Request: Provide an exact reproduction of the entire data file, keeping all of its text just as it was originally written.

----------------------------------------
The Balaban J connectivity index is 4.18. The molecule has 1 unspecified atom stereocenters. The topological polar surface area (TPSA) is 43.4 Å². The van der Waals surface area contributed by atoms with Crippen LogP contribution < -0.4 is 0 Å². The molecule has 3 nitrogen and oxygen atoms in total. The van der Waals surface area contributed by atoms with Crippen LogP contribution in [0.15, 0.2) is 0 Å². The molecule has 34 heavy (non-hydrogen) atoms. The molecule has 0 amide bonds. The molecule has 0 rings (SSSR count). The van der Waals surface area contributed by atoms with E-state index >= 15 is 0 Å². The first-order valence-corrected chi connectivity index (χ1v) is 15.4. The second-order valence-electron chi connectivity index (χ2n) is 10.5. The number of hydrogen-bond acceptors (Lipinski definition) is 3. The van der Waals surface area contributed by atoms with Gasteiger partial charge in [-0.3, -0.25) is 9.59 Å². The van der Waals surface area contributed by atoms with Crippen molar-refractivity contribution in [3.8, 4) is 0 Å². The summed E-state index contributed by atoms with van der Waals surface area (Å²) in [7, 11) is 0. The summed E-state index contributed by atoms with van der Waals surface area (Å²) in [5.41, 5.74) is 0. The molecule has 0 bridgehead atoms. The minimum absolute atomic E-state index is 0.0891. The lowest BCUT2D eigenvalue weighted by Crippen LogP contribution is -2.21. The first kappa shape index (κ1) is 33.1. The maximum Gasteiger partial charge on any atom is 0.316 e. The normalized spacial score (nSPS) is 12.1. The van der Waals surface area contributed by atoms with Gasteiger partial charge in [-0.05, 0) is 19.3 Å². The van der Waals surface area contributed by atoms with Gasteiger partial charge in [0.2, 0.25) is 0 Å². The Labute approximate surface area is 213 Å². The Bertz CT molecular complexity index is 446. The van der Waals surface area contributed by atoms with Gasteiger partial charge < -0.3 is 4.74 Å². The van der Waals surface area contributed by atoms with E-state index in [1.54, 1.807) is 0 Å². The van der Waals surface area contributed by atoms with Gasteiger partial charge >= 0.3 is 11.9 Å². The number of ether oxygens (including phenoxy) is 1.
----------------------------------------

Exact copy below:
The Balaban J connectivity index is 4.18. The molecule has 1 unspecified atom stereocenters. The topological polar surface area (TPSA) is 43.4 Å². The van der Waals surface area contributed by atoms with Crippen LogP contribution < -0.4 is 0 Å². The molecule has 3 nitrogen and oxygen atoms in total. The van der Waals surface area contributed by atoms with Crippen LogP contribution in [0.15, 0.2) is 0 Å². The molecule has 34 heavy (non-hydrogen) atoms. The molecule has 0 amide bonds. The molecule has 0 rings (SSSR count). The van der Waals surface area contributed by atoms with E-state index >= 15 is 0 Å². The first-order valence-corrected chi connectivity index (χ1v) is 15.4. The second-order valence-electron chi connectivity index (χ2n) is 10.5. The number of hydrogen-bond acceptors (Lipinski definition) is 3. The van der Waals surface area contributed by atoms with Gasteiger partial charge in [-0.3, -0.25) is 9.59 Å². The van der Waals surface area contributed by atoms with Crippen molar-refractivity contribution in [3.8, 4) is 0 Å². The summed E-state index contributed by atoms with van der Waals surface area (Å²) in [7, 11) is 0. The summed E-state index contributed by atoms with van der Waals surface area (Å²) in [5.41, 5.74) is 0. The molecule has 0 bridgehead atoms. The minimum absolute atomic E-state index is 0.0891. The lowest BCUT2D eigenvalue weighted by Crippen LogP contribution is -2.21. The first kappa shape index (κ1) is 33.1. The maximum Gasteiger partial charge on any atom is 0.316 e. The normalized spacial score (nSPS) is 12.1. The van der Waals surface area contributed by atoms with Gasteiger partial charge in [-0.05, 0) is 19.3 Å². The van der Waals surface area contributed by atoms with Gasteiger partial charge in [0.2, 0.25) is 0 Å². The Labute approximate surface area is 213 Å². The Bertz CT molecular complexity index is 446. The van der Waals surface area contributed by atoms with Gasteiger partial charge < -0.3 is 4.74 Å². The van der Waals surface area contributed by atoms with E-state index in [1.54, 1.807) is 0 Å². The van der Waals surface area contributed by atoms with Gasteiger partial charge >= 0.3 is 11.9 Å². The number of ether oxygens (including phenoxy) is 1.